A drug approved by the U.S. Food and Drug Administration for the treatment of chronic myelogenous leukemia reportedly showed promise in treating neurodegenerative diseases, according to NPR.
The study involved the use of the cancer drug nilotinib on 12 patients suffering from Parkinson's disease and Lewy body dementia. The patients were given increasing doses of the drug, from 150 to 300 milligrams, over a period of six months. During the trial, they showed improvement in motor skills, cognition and non-motor function.
"Study participants with earlier stage disease responded best, as did those diagnosed with Lewy body dementia, often described as a combination of Parkinson's and Alzheimer's diseases," said study co-author Dr. Fernando Pagan, associate professor of neurology at Georgetown University Medical Center, in a press release.
The researchers explained that nilotinib, given in smaller doses than that used for cancer treatment, effectively helped clear out the toxic buildup of certain proteins in the brain, which disrupts normal functioning both in Parkinson's and dementia patients. When the toxic buildup is cleared, normal function is restored.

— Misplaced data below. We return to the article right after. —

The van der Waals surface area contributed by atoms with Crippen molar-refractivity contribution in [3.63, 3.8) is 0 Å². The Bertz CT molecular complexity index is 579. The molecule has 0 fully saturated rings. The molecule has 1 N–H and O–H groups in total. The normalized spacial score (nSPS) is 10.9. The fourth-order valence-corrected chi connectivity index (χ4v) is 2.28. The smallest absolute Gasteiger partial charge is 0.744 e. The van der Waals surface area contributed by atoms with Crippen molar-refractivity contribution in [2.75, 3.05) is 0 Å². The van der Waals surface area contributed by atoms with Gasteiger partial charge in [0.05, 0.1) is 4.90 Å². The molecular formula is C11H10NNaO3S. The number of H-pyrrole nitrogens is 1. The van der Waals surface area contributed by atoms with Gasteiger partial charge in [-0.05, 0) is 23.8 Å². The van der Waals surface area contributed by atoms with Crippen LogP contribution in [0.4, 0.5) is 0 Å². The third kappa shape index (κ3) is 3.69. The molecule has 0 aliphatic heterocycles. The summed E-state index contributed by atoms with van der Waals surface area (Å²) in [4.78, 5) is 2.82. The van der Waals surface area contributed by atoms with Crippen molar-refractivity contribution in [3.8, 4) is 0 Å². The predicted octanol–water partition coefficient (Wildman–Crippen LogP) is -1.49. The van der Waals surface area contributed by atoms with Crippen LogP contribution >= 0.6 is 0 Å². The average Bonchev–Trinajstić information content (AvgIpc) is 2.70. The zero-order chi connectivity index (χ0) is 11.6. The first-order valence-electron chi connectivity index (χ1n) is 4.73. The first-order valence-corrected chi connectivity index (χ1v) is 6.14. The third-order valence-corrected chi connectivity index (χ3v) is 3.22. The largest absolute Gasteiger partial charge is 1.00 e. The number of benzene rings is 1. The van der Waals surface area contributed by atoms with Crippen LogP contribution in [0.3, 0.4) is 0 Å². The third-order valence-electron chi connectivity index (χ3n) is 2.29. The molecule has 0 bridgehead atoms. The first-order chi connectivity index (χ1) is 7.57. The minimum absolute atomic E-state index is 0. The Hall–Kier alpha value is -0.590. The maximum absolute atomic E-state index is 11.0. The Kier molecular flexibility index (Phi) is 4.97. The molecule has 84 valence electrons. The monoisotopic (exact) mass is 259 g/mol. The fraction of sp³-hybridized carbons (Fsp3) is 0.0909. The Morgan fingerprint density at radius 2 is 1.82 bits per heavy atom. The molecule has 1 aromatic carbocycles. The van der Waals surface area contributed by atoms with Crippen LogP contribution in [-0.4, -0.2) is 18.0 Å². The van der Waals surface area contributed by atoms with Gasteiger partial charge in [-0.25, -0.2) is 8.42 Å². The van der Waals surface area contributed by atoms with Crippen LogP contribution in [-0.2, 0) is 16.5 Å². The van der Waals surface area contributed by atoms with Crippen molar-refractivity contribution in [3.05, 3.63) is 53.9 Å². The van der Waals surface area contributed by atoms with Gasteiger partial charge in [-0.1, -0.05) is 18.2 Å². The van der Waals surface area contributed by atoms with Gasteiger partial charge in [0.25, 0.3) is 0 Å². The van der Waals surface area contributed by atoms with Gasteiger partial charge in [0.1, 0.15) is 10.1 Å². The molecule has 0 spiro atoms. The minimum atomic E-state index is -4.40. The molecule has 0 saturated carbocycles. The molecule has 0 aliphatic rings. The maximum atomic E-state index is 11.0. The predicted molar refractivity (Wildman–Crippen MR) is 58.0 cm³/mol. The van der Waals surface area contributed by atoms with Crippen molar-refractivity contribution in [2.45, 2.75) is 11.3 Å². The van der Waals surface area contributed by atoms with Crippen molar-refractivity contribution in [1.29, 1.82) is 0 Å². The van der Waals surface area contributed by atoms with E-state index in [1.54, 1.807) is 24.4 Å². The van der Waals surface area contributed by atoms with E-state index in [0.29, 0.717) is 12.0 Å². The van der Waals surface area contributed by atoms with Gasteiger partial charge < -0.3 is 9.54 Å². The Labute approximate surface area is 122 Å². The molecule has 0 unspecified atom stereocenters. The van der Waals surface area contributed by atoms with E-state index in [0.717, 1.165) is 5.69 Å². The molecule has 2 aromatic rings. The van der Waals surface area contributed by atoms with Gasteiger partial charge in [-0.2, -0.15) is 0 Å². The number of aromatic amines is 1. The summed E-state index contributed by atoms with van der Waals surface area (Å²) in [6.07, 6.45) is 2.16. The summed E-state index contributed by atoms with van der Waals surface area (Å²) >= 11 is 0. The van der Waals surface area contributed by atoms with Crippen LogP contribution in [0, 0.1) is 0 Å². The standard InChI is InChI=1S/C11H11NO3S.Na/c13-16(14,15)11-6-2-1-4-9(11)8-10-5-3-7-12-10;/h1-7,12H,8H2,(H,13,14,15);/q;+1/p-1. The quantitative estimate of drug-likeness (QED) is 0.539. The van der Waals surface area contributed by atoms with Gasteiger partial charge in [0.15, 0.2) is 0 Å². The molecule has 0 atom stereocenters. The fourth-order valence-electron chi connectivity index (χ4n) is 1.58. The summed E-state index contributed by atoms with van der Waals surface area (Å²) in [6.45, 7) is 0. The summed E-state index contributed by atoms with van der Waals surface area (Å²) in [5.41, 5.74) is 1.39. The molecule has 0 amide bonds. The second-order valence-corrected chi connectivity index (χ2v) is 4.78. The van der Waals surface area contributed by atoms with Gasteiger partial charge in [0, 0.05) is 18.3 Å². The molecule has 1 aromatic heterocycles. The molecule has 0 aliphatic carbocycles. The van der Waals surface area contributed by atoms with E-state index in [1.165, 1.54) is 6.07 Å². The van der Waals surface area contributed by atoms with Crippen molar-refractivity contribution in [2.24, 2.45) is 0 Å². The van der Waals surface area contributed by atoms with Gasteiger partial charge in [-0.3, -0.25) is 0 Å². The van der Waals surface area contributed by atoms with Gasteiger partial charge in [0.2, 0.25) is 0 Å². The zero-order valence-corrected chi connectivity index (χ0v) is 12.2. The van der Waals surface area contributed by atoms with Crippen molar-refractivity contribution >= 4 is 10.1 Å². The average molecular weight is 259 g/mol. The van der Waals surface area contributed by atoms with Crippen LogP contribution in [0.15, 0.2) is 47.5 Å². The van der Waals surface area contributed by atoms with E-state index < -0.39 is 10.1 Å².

"We found that, surprisingly, with a very little amount of the drug we can clear all these proteins that are supposed to be neurotoxic," said study author Charbel Moussa, director of Georgetown University's Laboratory of Dementia and Parkinsonism, to NPR.
One of the patients, retired Georgia State University professor Alan Hoffman, was diagnosed with Parkinson's disease in 1997. As his condition worsened over the years, he had more difficulty moving and focusing.
"Before the nilotinib, I did almost nothing around the house. Now, I empty the garbage, unload the dishwasher, load the washer and the dryer, set the table, even take responsibility for grilling," he said. He also began to read books and newspapers again. The improvement in his condition, he said, was "life-changing" for him and his family.
"To my knowledge, this study represents the first time a therapy appears to reverse — to a greater or lesser degree depending on stage of disease — cognitive and motor decline in patients with these neurodegenerative disorders," said Pagan. "But it is critical to conduct larger and more comprehensive studies before determining the drug's true impact."
The researchers also noted that the pilot study was conducted without a control group, and nilotinib was not compared with a placebo or other drugs used to treat Parkinson's and dementia.
The researchers presented the results of the study Saturday at Neuroscience 2015, the annual meeting of the Society for Neuroscience, which is held in Chicago from Oct. 17-21.